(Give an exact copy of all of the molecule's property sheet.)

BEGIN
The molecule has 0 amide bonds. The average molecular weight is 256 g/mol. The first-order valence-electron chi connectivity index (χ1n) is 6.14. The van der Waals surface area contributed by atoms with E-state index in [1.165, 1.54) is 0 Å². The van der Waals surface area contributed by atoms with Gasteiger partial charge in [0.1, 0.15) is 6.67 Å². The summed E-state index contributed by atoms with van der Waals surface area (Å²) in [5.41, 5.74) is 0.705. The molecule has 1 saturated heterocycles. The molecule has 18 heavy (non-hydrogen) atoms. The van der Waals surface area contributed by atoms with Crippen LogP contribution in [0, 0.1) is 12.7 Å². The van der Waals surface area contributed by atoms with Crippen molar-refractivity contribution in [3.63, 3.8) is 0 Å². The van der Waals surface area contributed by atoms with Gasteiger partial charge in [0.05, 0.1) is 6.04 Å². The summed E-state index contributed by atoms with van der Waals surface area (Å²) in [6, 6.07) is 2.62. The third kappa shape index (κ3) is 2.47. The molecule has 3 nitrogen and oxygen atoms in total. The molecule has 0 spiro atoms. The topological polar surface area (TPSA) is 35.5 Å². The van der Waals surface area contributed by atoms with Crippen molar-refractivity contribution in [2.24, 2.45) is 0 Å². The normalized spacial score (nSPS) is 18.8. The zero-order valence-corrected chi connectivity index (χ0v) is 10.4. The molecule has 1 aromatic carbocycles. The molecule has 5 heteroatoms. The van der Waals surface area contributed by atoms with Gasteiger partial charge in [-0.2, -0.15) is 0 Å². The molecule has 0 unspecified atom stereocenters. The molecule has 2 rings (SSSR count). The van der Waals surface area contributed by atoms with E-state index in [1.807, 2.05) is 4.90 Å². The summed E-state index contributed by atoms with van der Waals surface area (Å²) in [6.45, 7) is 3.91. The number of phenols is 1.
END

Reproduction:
The molecule has 0 amide bonds. The average molecular weight is 256 g/mol. The first-order valence-electron chi connectivity index (χ1n) is 6.14. The van der Waals surface area contributed by atoms with E-state index in [1.165, 1.54) is 0 Å². The van der Waals surface area contributed by atoms with Gasteiger partial charge in [0.1, 0.15) is 6.67 Å². The summed E-state index contributed by atoms with van der Waals surface area (Å²) in [5.41, 5.74) is 0.705. The molecule has 1 saturated heterocycles. The molecule has 18 heavy (non-hydrogen) atoms. The van der Waals surface area contributed by atoms with Crippen LogP contribution in [0, 0.1) is 12.7 Å². The van der Waals surface area contributed by atoms with Crippen molar-refractivity contribution in [3.63, 3.8) is 0 Å². The van der Waals surface area contributed by atoms with Gasteiger partial charge in [0.05, 0.1) is 6.04 Å². The summed E-state index contributed by atoms with van der Waals surface area (Å²) in [6, 6.07) is 2.62. The third kappa shape index (κ3) is 2.47. The molecule has 3 nitrogen and oxygen atoms in total. The molecule has 0 spiro atoms. The topological polar surface area (TPSA) is 35.5 Å². The van der Waals surface area contributed by atoms with Crippen molar-refractivity contribution in [2.24, 2.45) is 0 Å². The normalized spacial score (nSPS) is 18.8. The zero-order valence-corrected chi connectivity index (χ0v) is 10.4. The molecule has 1 aromatic carbocycles. The molecule has 5 heteroatoms. The van der Waals surface area contributed by atoms with Gasteiger partial charge in [-0.2, -0.15) is 0 Å². The molecule has 0 unspecified atom stereocenters. The molecule has 2 rings (SSSR count). The van der Waals surface area contributed by atoms with E-state index in [1.807, 2.05) is 4.90 Å². The summed E-state index contributed by atoms with van der Waals surface area (Å²) in [6.45, 7) is 3.91. The number of phenols is 1.